MANCHESTER – During at what was the first live meeting of the governing body since March, officials and residents addressed the future of redevelopment properties and the sale of a township property.
Resident Hank Glen asked about how long developers involved with three redevelopment projects in the township have to “take care of these properties and to go forward for whatever they are going to do with them?”
“It depends on how fast the developer and the township counselor get to an agreement. We haven’t signed anything to my knowledge yet. We are still waiting for the proposals and even though they went through the planning board for the approval that they need for redevelopment they still have to go before the Pinelands Commission so I would estimate we won’t see any building on those properties for at least three years,” Council President Fusaro said.
Glen noted that the Township Planner had reviewed the properties to be designated for redevelopment and in the case of each of the three properties in question he mentioned the conditions of those properties. “It has garbage on it, people dumping garbage on it and basically it is a detriment to Manchester Township.”
He added that for the time being the property “is just sitting there with broken glass, garbage and dilapidated buildings. The faster we move forward the better. Let’s clean up this town. Why did we let it go so long before we took action so far as ordinances to prevent this and to have owners of the property keeping their property clean?”
“By putting in that it is non-condemnation does that mean we cannot condemn the property? By putting that in it, that gives them more reason for them to get around to it when they get around to it. They are asking for special consideration and I think if they are asking for special consideration, I think they could help clean up the property,” Glen added.
Fusaro responded saying, “they (the developers) are asking to go for redevelopment approval and then they are going to do something with the property. The township can’t tell them what to do with the property and we are pushing them as fast as we can.”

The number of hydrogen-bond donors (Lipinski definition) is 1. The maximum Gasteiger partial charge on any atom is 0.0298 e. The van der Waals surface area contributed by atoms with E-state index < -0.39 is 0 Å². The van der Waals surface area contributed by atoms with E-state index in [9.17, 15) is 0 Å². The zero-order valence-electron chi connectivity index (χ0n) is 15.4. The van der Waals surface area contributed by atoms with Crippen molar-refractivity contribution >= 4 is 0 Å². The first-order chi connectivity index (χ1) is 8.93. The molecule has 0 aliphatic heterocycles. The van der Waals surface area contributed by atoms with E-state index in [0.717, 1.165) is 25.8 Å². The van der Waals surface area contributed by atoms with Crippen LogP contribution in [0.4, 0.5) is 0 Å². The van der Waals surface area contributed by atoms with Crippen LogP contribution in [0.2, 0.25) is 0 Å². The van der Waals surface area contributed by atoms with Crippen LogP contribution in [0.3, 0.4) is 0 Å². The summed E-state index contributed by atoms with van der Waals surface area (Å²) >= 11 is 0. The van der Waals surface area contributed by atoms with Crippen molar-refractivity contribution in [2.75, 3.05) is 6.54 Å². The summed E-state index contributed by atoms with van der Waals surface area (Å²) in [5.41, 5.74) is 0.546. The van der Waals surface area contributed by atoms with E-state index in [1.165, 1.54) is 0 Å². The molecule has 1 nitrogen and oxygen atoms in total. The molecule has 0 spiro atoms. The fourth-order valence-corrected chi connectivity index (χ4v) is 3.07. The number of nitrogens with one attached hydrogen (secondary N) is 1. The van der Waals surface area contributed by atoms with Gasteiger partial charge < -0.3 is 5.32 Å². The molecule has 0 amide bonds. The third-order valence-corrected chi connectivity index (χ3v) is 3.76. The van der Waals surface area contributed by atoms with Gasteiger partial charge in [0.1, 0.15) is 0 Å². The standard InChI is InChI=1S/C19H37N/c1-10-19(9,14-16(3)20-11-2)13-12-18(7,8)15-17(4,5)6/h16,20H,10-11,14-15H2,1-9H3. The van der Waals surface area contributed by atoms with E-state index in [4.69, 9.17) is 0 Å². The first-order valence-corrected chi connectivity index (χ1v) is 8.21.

“These properties are where the general public drives by every day and they look at it. It should be cleaned up sooner than later,” Glen said.
Mayor Ken Palmer noted that a redevelopment property in Whiting is on undeveloped land and the one by the golf course on Route 37 is clean. The one that was in “bad condition” was next to the golf range. He noted that they have graded the land, removing a huge mound of dirt that was a point of contention for the town officials. “I hear your concerns and we agree with you but they have taken steps.”
“We should encourage them along to make it a little quicker,” Glen added.
Mayor Palmer responded, “the process takes time like everything else.”
Township Attorney Jerry Dasti presided over two land auctions early in the meeting. One involved 2909 Wilbur Ave. which received no bids while the second at 1409 Fourth Ave. received one bid and was sold to the township for $5,000
Dasti said that the public auction of township property featured the private sale of real estate, the Wilbur Avenue property was being sold “as is with a minimum bid of $9,000 10% down and the successful bidder would also pay the township $500 reimburse the town for all expenses and would have to be adjoining property owners of lot 2199.” His call for bidders went unheeded.
The Fourth Avenue property is a non-conforming lot and does not meet the zoning requirements. This means it would be difficult to build on. The minimum bid was for $5,000 with a deposit of 10% and would also have to include $550 to reimburse the town for all costs incurred. That property had one bidder, Charles Hansen.
Two ordinances were also approved on second reading and they involved a land donation at 25 Schoolhouse Rd. and an ordinance that amended noise restrictions within the township.
Council President Sam Fusaro called the land donation a good deal and thanked the family who owned it for providing it to the township. A voice from the audience said, “sounds good to me…take it.”
The noise ordinance amendment which was also passed unanimously concerned construction work hours specifically. “Prior to this, construction work could go on until 10 o’clock at night and that seemed a little late for work so we just changed it a couple of hours,” Fusaro said.